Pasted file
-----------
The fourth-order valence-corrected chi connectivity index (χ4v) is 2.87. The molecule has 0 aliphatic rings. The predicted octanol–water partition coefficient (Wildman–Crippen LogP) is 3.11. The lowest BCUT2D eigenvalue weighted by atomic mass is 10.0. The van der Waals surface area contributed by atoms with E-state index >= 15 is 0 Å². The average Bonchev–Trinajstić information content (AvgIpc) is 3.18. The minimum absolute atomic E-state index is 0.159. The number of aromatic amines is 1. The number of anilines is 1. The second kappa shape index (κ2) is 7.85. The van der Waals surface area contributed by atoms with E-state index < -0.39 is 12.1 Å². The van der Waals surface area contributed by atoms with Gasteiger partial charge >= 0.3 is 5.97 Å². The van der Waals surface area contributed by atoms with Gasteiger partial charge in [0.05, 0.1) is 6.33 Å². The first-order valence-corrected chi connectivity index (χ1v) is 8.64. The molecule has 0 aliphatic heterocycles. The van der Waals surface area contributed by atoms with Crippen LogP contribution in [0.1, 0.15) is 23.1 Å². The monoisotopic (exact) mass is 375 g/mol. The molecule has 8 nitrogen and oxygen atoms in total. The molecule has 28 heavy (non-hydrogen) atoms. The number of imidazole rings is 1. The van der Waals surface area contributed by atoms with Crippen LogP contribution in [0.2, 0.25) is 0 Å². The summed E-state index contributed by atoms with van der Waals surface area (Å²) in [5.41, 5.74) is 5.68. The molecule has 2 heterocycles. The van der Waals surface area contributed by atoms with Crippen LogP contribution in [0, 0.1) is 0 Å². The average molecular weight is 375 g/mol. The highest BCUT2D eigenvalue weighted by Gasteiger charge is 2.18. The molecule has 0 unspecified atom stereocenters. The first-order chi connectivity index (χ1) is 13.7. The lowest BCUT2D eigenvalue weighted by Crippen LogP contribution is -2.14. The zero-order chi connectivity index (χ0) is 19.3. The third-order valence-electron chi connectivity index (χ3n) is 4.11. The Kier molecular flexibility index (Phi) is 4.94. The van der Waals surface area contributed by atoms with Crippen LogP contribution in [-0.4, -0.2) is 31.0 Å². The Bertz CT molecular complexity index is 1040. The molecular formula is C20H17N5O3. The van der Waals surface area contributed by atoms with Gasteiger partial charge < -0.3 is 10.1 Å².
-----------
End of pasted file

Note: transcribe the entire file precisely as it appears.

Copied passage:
The fourth-order valence-corrected chi connectivity index (χ4v) is 2.87. The molecule has 0 aliphatic rings. The predicted octanol–water partition coefficient (Wildman–Crippen LogP) is 3.11. The lowest BCUT2D eigenvalue weighted by atomic mass is 10.0. The van der Waals surface area contributed by atoms with E-state index >= 15 is 0 Å². The average Bonchev–Trinajstić information content (AvgIpc) is 3.18. The minimum absolute atomic E-state index is 0.159. The number of aromatic amines is 1. The number of anilines is 1. The second kappa shape index (κ2) is 7.85. The van der Waals surface area contributed by atoms with E-state index < -0.39 is 12.1 Å². The van der Waals surface area contributed by atoms with Gasteiger partial charge >= 0.3 is 5.97 Å². The van der Waals surface area contributed by atoms with Gasteiger partial charge in [0.05, 0.1) is 6.33 Å². The first-order valence-corrected chi connectivity index (χ1v) is 8.64. The molecule has 0 aliphatic heterocycles. The van der Waals surface area contributed by atoms with Crippen LogP contribution in [0.1, 0.15) is 23.1 Å². The monoisotopic (exact) mass is 375 g/mol. The molecule has 8 nitrogen and oxygen atoms in total. The molecule has 28 heavy (non-hydrogen) atoms. The number of imidazole rings is 1. The van der Waals surface area contributed by atoms with Crippen LogP contribution in [0.2, 0.25) is 0 Å². The summed E-state index contributed by atoms with van der Waals surface area (Å²) in [5.41, 5.74) is 5.68. The molecule has 2 heterocycles. The van der Waals surface area contributed by atoms with Crippen LogP contribution in [0, 0.1) is 0 Å². The average molecular weight is 375 g/mol. The highest BCUT2D eigenvalue weighted by Gasteiger charge is 2.18. The molecule has 0 unspecified atom stereocenters. The first-order chi connectivity index (χ1) is 13.7. The lowest BCUT2D eigenvalue weighted by Crippen LogP contribution is -2.14. The zero-order chi connectivity index (χ0) is 19.3. The third-order valence-electron chi connectivity index (χ3n) is 4.11. The Kier molecular flexibility index (Phi) is 4.94. The van der Waals surface area contributed by atoms with Crippen LogP contribution in [-0.4, -0.2) is 31.0 Å². The Bertz CT molecular complexity index is 1040. The molecular formula is C20H17N5O3. The van der Waals surface area contributed by atoms with Gasteiger partial charge < -0.3 is 10.1 Å².